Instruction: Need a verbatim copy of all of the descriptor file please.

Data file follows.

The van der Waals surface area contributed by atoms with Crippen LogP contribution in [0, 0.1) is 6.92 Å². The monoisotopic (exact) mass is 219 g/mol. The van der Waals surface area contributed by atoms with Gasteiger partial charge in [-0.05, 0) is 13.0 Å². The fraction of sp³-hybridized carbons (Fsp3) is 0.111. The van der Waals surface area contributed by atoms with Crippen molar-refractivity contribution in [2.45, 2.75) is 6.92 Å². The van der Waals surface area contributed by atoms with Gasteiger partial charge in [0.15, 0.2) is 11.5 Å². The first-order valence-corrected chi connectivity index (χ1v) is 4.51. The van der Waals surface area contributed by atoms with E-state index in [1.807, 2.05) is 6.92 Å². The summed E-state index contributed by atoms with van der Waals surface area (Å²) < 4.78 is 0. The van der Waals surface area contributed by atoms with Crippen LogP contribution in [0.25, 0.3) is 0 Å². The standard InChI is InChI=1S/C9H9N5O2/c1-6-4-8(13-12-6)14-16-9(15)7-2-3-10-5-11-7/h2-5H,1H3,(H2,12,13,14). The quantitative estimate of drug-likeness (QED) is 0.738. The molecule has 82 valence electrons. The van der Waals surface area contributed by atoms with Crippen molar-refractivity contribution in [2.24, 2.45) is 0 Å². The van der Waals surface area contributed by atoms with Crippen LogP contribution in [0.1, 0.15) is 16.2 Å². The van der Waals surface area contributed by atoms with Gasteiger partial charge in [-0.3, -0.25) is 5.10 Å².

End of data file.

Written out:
The van der Waals surface area contributed by atoms with Crippen LogP contribution in [0, 0.1) is 6.92 Å². The monoisotopic (exact) mass is 219 g/mol. The van der Waals surface area contributed by atoms with Gasteiger partial charge in [-0.05, 0) is 13.0 Å². The fraction of sp³-hybridized carbons (Fsp3) is 0.111. The van der Waals surface area contributed by atoms with Crippen molar-refractivity contribution in [2.45, 2.75) is 6.92 Å². The van der Waals surface area contributed by atoms with Gasteiger partial charge in [0.15, 0.2) is 11.5 Å². The first-order valence-corrected chi connectivity index (χ1v) is 4.51. The van der Waals surface area contributed by atoms with E-state index in [1.807, 2.05) is 6.92 Å². The summed E-state index contributed by atoms with van der Waals surface area (Å²) < 4.78 is 0. The van der Waals surface area contributed by atoms with Crippen LogP contribution in [0.25, 0.3) is 0 Å². The standard InChI is InChI=1S/C9H9N5O2/c1-6-4-8(13-12-6)14-16-9(15)7-2-3-10-5-11-7/h2-5H,1H3,(H2,12,13,14). The quantitative estimate of drug-likeness (QED) is 0.738. The molecule has 82 valence electrons. The van der Waals surface area contributed by atoms with Crippen molar-refractivity contribution in [2.24, 2.45) is 0 Å². The van der Waals surface area contributed by atoms with Crippen LogP contribution in [0.1, 0.15) is 16.2 Å². The van der Waals surface area contributed by atoms with Gasteiger partial charge in [-0.3, -0.25) is 5.10 Å².